In writing about our personal experiences, we sometimes mention products & services that we use or recommend. This page may contain affiliate links for which we receive a commission.
Several tax deductions and credits refer to a qualifying child, but what exactly is one?
Well, up until 2 years ago, different deductions and credits had different definitions of a qualifying child. However, that changed when the Working Families Relief Act of 2004 set a standard definition of a “qualifying” child.
Currently, you must meet 4 requirements to be considered a qualifying child:
1) The child must be the taxpayer’s child or stepchild (by blood or adoption), foster child, sibling or stepsibling, or a descendant of one of these.
2) The child must have the same residence as the taxpayer for more than half of the tax year, with a few exceptions for children of divorced parents and children who were born or died during the tax year.
3) The child must be under the age of 19 as of December 31 of the tax year. If the child is a full-time student (in school for at least 5 months/year), then they may be considered up to the age of 24. Additionally, if the child is totally or permanently disabled at any point in the year they can be considered.
4) Finally, the taxpayer must provide more than 50% of the child’s support for the year.
If there is a possibility that the child can be claimed by 2 taxpayers, then the following standards typically determine who can claim the child:
- The parent has precedence.
- If there is more than 1 parent who can claim the child, the parent with whom the child has lived the longest during the year will have precedence. If the amount of time was equal, the parent with the higher adjusted gross income can claim the child.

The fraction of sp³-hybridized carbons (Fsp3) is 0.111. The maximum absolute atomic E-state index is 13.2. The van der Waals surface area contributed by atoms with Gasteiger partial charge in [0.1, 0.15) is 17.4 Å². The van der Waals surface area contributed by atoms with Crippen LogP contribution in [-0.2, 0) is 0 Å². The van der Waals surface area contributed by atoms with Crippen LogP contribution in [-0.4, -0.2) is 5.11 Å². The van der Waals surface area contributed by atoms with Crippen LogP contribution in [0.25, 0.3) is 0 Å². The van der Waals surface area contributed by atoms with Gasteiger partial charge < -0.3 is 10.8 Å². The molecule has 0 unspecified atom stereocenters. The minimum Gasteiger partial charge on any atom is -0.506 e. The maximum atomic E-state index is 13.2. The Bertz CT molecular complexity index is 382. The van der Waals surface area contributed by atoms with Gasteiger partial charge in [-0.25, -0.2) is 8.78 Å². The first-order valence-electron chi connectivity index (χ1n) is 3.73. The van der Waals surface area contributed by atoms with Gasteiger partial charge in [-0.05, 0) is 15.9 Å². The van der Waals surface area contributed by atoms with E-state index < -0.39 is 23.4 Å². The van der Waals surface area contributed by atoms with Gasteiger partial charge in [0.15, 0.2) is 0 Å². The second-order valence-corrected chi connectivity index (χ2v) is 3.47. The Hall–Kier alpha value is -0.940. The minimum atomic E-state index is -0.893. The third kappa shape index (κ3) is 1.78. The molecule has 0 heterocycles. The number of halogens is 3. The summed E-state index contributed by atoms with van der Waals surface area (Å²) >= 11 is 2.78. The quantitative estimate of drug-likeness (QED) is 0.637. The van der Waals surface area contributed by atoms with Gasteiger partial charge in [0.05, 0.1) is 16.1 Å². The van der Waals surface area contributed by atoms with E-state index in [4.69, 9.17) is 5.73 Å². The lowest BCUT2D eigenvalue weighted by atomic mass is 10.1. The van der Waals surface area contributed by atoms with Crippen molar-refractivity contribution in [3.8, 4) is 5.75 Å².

- Finally, if neither of the taxpayers is a parent, the taxpayer with the highest adjusted gross income can claim the child.
While the 4 requirements usually determine whether a child qualifies or not, there are a few additional criteria for certain tax deductions/credits:
1. The child must be a U.S. citizen or national, or a resident of Mexico or Canada. There are some special conditions of the child is adopted from another country.
2. For taxpayers filing as >Head of Household Status: A qualifying child is determined by ignoring the divorced parents provision mentioned above.
3. Child and Dependent Care Credits: A qualifying child must be under 13 or permanently/totally disabled. Again, the provision for divorced parents is ignored.
4. Child Tax Credit: The child must be under 17 and a U.S. citizen or national.
5. Earned Income Credit: The child does not need to meet the 4th (support) requirement mentioned above. The child must be a resident of the U.S. and have a valid social security number. Again, the provision for divorced parents is ignored.
Very few people use the words fun and taxes together… and don’t worry, I’m not one of them. I hope to make taxes easier to understand and less of a hassle. I am a CPA with a Master’s in Accounting, and I’ll do my best to help explain many of the tax options available today.